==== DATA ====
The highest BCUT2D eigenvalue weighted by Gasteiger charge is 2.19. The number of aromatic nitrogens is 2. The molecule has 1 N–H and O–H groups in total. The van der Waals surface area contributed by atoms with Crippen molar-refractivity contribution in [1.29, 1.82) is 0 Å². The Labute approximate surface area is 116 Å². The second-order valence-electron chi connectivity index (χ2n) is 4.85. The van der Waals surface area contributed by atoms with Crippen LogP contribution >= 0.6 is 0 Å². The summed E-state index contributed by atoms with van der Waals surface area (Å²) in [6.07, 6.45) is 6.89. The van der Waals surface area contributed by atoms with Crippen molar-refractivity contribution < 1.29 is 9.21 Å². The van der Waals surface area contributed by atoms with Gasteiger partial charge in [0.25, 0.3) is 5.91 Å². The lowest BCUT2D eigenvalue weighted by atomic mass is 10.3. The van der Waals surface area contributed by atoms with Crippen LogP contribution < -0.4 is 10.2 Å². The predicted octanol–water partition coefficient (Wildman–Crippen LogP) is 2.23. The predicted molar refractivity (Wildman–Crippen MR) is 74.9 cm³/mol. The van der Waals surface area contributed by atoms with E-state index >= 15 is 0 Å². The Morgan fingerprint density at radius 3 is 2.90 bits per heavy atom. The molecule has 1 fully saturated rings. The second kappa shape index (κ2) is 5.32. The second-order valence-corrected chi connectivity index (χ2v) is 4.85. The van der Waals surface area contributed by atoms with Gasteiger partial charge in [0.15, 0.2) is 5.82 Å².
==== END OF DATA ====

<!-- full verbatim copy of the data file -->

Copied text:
The highest BCUT2D eigenvalue weighted by Gasteiger charge is 2.19. The number of aromatic nitrogens is 2. The molecule has 1 N–H and O–H groups in total. The van der Waals surface area contributed by atoms with Crippen molar-refractivity contribution in [1.29, 1.82) is 0 Å². The Labute approximate surface area is 116 Å². The second-order valence-electron chi connectivity index (χ2n) is 4.85. The van der Waals surface area contributed by atoms with Crippen LogP contribution >= 0.6 is 0 Å². The summed E-state index contributed by atoms with van der Waals surface area (Å²) in [6.07, 6.45) is 6.89. The van der Waals surface area contributed by atoms with Crippen molar-refractivity contribution < 1.29 is 9.21 Å². The van der Waals surface area contributed by atoms with Gasteiger partial charge in [0.25, 0.3) is 5.91 Å². The lowest BCUT2D eigenvalue weighted by atomic mass is 10.3. The van der Waals surface area contributed by atoms with Crippen LogP contribution < -0.4 is 10.2 Å². The predicted octanol–water partition coefficient (Wildman–Crippen LogP) is 2.23. The predicted molar refractivity (Wildman–Crippen MR) is 74.9 cm³/mol. The van der Waals surface area contributed by atoms with E-state index >= 15 is 0 Å². The Morgan fingerprint density at radius 3 is 2.90 bits per heavy atom. The molecule has 1 fully saturated rings. The second kappa shape index (κ2) is 5.32. The second-order valence-corrected chi connectivity index (χ2v) is 4.85. The van der Waals surface area contributed by atoms with Gasteiger partial charge in [0.15, 0.2) is 5.82 Å².